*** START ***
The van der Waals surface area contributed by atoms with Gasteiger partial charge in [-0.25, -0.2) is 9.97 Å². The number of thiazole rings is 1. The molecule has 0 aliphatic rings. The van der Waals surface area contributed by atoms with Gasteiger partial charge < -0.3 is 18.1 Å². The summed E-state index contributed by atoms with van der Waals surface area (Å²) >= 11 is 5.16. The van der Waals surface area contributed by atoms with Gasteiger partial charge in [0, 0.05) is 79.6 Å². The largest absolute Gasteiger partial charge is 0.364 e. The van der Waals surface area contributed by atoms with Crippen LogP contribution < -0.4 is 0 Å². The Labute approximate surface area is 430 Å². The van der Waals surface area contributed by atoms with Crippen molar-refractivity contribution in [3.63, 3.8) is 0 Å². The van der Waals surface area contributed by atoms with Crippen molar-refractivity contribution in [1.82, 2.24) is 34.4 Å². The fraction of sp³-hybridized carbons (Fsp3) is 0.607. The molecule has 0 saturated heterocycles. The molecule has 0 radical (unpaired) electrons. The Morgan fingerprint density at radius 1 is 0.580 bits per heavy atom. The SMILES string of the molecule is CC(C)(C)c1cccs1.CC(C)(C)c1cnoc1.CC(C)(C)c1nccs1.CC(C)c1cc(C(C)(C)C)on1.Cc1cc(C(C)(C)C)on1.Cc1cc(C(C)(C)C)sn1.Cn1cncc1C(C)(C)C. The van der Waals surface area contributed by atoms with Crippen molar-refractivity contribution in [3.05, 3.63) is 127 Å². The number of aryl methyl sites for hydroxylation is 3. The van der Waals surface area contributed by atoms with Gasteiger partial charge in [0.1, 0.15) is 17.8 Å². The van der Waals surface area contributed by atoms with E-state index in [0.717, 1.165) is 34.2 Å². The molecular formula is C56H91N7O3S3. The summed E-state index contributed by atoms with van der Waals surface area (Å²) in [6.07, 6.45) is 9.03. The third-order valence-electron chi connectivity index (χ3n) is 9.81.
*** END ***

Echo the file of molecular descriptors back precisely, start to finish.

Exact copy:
The van der Waals surface area contributed by atoms with Gasteiger partial charge in [-0.25, -0.2) is 9.97 Å². The number of thiazole rings is 1. The molecule has 0 aliphatic rings. The van der Waals surface area contributed by atoms with Gasteiger partial charge < -0.3 is 18.1 Å². The summed E-state index contributed by atoms with van der Waals surface area (Å²) >= 11 is 5.16. The van der Waals surface area contributed by atoms with Gasteiger partial charge in [0, 0.05) is 79.6 Å². The largest absolute Gasteiger partial charge is 0.364 e. The van der Waals surface area contributed by atoms with Crippen LogP contribution < -0.4 is 0 Å². The Labute approximate surface area is 430 Å². The van der Waals surface area contributed by atoms with Crippen molar-refractivity contribution in [3.63, 3.8) is 0 Å². The van der Waals surface area contributed by atoms with Crippen molar-refractivity contribution in [1.82, 2.24) is 34.4 Å². The fraction of sp³-hybridized carbons (Fsp3) is 0.607. The molecule has 0 saturated heterocycles. The molecule has 0 radical (unpaired) electrons. The Morgan fingerprint density at radius 1 is 0.580 bits per heavy atom. The SMILES string of the molecule is CC(C)(C)c1cccs1.CC(C)(C)c1cnoc1.CC(C)(C)c1nccs1.CC(C)c1cc(C(C)(C)C)on1.Cc1cc(C(C)(C)C)on1.Cc1cc(C(C)(C)C)sn1.Cn1cncc1C(C)(C)C. The van der Waals surface area contributed by atoms with Crippen molar-refractivity contribution in [3.05, 3.63) is 127 Å². The number of aryl methyl sites for hydroxylation is 3. The van der Waals surface area contributed by atoms with Gasteiger partial charge in [0.1, 0.15) is 17.8 Å². The van der Waals surface area contributed by atoms with E-state index in [0.717, 1.165) is 34.2 Å². The molecular formula is C56H91N7O3S3. The summed E-state index contributed by atoms with van der Waals surface area (Å²) in [6.07, 6.45) is 9.03. The third-order valence-electron chi connectivity index (χ3n) is 9.81.